Museums (Memory+Creativity) = Social Change
The 37th Annual Conference of the International Council of Museums (ICOM) took place in Rio de Janeiro, Brazil from 10-17 August 2013 with nearly 1900 delegates from 103 countries, including, for the first time, non-members. ICOM comprises about 30,000 individual members affiliated to 112 national committees and it plays a catalytic role in disseminating museological knowledge and global experiences of museum professionals.
The main venue for the Conference – ‘Cidade das Artes’ – is an interesting modern architectural icon located some 20 km south of central Rio de Janeiro [see image above]. However, many of the 31 ICOM committees held parallel meetings at various museums in Rio de Janeiro during the week, which resulted in an Annual Conference that was largely dispersed between distant locations.
The main theme of the Conference was Museums (Memory+Creativity) = Social Change, which mirrored the current debate here in the UK about the social relevance of museum activities. My presentation on the ‘Effects of heritage conservation on society at large’ presented at the ICOM Conservation Committee meeting (ICOM-CC) focused on personal impressions gathered during the last two years as Museum Association (MA) London representative and member of the London Museums Group, and drew on the findings of the MA’s ‘Museums 2020’ campaign and its resulting survey (Public Perceptions of – and attitudes to- the purposes of museums in society), as well as the LMG’s Share London and Share Academy. I also discussed the current London museums initiatives aimed at making the museum community more resilient and socially relevant, especially during the hard economic times we have experienced in the UK and Europe for the last half decade.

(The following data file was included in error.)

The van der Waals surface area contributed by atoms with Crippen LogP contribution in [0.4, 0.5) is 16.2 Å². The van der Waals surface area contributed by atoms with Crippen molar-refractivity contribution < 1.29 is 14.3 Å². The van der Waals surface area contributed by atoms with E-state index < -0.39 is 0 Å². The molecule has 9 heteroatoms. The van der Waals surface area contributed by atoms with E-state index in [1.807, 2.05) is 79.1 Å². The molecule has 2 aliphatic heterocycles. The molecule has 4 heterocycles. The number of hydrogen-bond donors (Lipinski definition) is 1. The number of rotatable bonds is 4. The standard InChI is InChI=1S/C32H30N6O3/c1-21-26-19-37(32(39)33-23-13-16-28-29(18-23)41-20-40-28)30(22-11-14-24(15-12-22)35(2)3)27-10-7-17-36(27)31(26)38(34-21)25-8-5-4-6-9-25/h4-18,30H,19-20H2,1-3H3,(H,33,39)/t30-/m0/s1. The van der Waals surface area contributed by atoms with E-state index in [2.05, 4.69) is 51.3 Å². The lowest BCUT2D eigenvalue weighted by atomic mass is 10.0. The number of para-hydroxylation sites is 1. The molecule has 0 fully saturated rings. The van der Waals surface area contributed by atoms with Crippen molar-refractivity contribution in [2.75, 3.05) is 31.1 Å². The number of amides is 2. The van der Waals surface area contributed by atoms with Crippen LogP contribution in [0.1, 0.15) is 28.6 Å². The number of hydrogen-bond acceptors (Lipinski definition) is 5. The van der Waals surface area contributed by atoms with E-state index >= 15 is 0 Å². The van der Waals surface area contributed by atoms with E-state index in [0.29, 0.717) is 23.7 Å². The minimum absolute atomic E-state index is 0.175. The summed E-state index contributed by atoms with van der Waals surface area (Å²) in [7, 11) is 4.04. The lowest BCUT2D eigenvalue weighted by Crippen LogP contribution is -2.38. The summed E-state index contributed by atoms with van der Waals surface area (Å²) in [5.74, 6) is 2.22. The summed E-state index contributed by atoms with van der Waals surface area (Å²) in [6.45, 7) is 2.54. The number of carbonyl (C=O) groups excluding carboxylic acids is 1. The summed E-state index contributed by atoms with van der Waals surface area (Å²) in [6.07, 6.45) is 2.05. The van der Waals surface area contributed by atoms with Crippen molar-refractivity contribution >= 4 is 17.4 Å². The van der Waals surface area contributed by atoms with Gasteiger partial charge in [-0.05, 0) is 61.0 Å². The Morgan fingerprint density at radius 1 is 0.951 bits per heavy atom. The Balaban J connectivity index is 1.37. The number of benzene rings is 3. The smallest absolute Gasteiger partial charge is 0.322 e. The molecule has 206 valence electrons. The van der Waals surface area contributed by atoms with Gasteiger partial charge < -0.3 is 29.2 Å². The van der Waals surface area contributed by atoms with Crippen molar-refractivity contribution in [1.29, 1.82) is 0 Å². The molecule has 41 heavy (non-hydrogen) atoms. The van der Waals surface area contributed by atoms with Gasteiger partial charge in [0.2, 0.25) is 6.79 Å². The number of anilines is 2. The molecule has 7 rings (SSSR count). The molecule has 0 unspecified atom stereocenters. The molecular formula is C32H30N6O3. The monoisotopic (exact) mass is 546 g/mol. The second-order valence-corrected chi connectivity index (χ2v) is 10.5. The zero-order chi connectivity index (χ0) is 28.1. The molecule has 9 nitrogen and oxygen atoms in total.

The Share London scheme attracted particular interest as the concept of volunteering one’s professional skills and ‘institutional’ time to help out other institutions was met by many in the audience with some surprise. Some people were concerned that a strong reliance on volunteers would corrode the rare opportunities for employment for museum professionals.
Among the many subjects and initiatives presented at the meeting, I was particularly impressed by the ‘Pontos de Memoria’ (Memory Points) Programme, a collaboration between the Ministry of Education of Brazil, the Organization of Ibero-American States and the Brazilian Institute of Museums (Ibram) programme, which is being developed in many local communities around Brazil and abroad (http://www.museus.gov.br/programa-pontos-de-memoria/). Aimed at capturing the ‘social memory’ of local communities, the ‘memory points’ are ‘popular museums’ organized with the assistance of fellowship-holders from the Programme. Open to all citizens, informal events are organized to discuss and document cultural aspects that characterize the communities, representing their heritage and identity. The programme aims at supporting initiatives that empowers and promotes local communities, fostering regional tourism and sustainable development of regional communities. It also helps minority communities to develop a sense of pride and social belonging.
A positive mood dominated the Conference, perhaps influenced by the climate of celebration and optimism within Brazil about the important role museums play as agents of social change and sustainable development in the country.
The next ICOM Conference will be in Milan in 2016. I would encourage you to attend!
Martha Richter, Collections Manager, Natural History Museum, London, Museums Association’s London representative (@Londonrep_ma), LMG member